Positive Reinforcement

What Happens When Students Follow the Classroom and School Expectations?

Positive reinforcement and rewards are used interchangeably in classroom management, but rewards may not affect behavior. Positive reinforcement does have a positive impact on behavior. Behavior that is more likely to increase helps to define positive reinforcement. Rewards are defined as "something" given to students. Positive reinforcement can be defined in three components (Skinner, 1995). First, positive reinforcement has a stimulus that can be anything that is to be added to the classroom environment. Praise, reprimands, good grades, or a positive look may all be positive reinforcement. Second, positive reinforcement must be presented with a stimulus contingent on behavior. This component suggests that behavior has to be present before reinforcement is provided. Third, positive reinforcement requires an increase in the probability that future behavior will increase (Martella et al., 2003.) Positive reinforcement through incentives can help to build a positive climate, add interest and excitement to classroom expectations, and contribute to a supportive pattern of interaction.

For reinforcement to support the classroom management plan, some basic principles should be considered:

  • Reinforcement must be contingent on expectations. There should be a clear and concise connection between the expectation and the consequence. The connection should be easy to understand and clearly communicated to students.
  • Reinforcement should be immediate. To be effective, reinforcement must be immediate following the desired behavior from the student while establishing the skill.
  • Establishing procedures will increase value of the reinforcer. When the reinforcers are withheld, and reward is based on specific behaviors, students tend to respond positively and maintain interest in the reinforcer. Too frequently rewarded reinforcement tends to lose effectiveness.
  • Intensity of reinforcement will result in effective outcomes. Students tend to expend more effort if the reinforcement is greater (Wheeler & Richey, 2005).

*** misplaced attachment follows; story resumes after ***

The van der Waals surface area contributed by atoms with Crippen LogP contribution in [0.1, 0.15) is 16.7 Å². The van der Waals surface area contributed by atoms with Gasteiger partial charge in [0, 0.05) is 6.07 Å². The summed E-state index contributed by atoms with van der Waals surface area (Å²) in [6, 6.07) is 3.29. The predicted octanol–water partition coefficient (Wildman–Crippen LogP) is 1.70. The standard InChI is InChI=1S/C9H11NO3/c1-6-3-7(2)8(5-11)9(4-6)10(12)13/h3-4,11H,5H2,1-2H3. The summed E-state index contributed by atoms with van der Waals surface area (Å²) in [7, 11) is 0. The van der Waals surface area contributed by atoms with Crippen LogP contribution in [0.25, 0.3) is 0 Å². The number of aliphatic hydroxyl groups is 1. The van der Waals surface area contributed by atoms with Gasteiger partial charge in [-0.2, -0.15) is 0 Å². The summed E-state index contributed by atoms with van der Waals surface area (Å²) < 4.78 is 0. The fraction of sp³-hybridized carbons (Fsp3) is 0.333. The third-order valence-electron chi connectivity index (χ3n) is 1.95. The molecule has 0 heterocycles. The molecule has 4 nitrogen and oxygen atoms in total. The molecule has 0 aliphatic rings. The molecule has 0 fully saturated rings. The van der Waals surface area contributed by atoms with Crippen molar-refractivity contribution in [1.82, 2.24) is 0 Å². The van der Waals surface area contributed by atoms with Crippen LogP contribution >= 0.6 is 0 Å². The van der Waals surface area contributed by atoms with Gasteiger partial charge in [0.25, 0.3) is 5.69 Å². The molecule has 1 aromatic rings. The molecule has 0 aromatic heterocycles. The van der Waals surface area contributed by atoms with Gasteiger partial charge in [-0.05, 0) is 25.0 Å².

The schedule of reinforcement can be divided into two categories – continuous reinforcement and intermittent reinforcement. Continuous reinforcement is best used while introducing a new skill or procedure because it increases the likelihood that the skill or behavior will be attempted and acquired. Intermittent reinforcement tends to follow the learning of the skill and with the maintenance of the skill. Intermittent reinforcement can be applied by interval schedules that are connected to periods of time or by ratio schedules that are associated with the number of responses.

Shaping and chaining also support reinforcement of skills or procedures. Shaping refers to accepting successive approximations of the target behavior in the process of learning the new behavior or procedure. Chaining refers to the connection of successive steps of behaviors that are linked together as in a chain. Chaining might include the chain of arriving at school, putting away supplies, and the other elements of starting the school day. The steps in chaining include observing others following the sequence, students role-playing the task, and re-teaching as necessary.

Positive reinforcement is typically classified by the following categories: edibles, tangibles, activities, social, and token reinforcement. Examples of reinforcers include:

  • Edibles: food or drink choices: Water bottles on the desk, juice, fruit, milk, popcorn, raisins, crackers, gold fish. Check state guidelines regarding edible reinforcers.
  • Activities: activities that can be enjoyed by groups of students or by individual students: Games, reading a book, music, art projects, assisting the teacher, puzzles, no homework days.
  • Tangible: personal possessions, clothing, toys from a toy chest, logo apparel such as hats or shirts, magazines, miniature cars, action figures and notebooks.
  • Social: specific praise, smiles, conversations, eye contact, thumbs-up, recognition of efforts, verbal praise, Friday Fun Club, and nodding in affirmation.
  • Tokens: token reinforcers that can be exchanged for a reinforcer that is valued by the learner: tokens, tickets or themed "bucks" that can be exchanged for computer time, lunch in the classroom, food items, movie tickets, late passes or other desirable items or privileges (Wheeler & Richey, 2005).

Although extrinsic reinforcement is crucial in a classroom management plan, certain cautions should be considered in order not to erode students' intrinsic motivation. Extrinsic motivation refers to external sources of reinforcement while intrinsic motivation refers to motivation that occurs internally or from within. In classroom management, the main purpose is to foster self control through intrinsic motivation, and this goal can be accomplished by connecting the extrinsic motivation to the usefulness of the skill to be learned, by choosing activities that have great potential for sustaining interest, and by modeling and demonstrating personal interest and enthusiasm for the task or procedure. Extrinsic motivation should be decreased and intrinsic motivation increased as students take more responsibility for their behaviors and skills (Evertson & Emmer, 2009).



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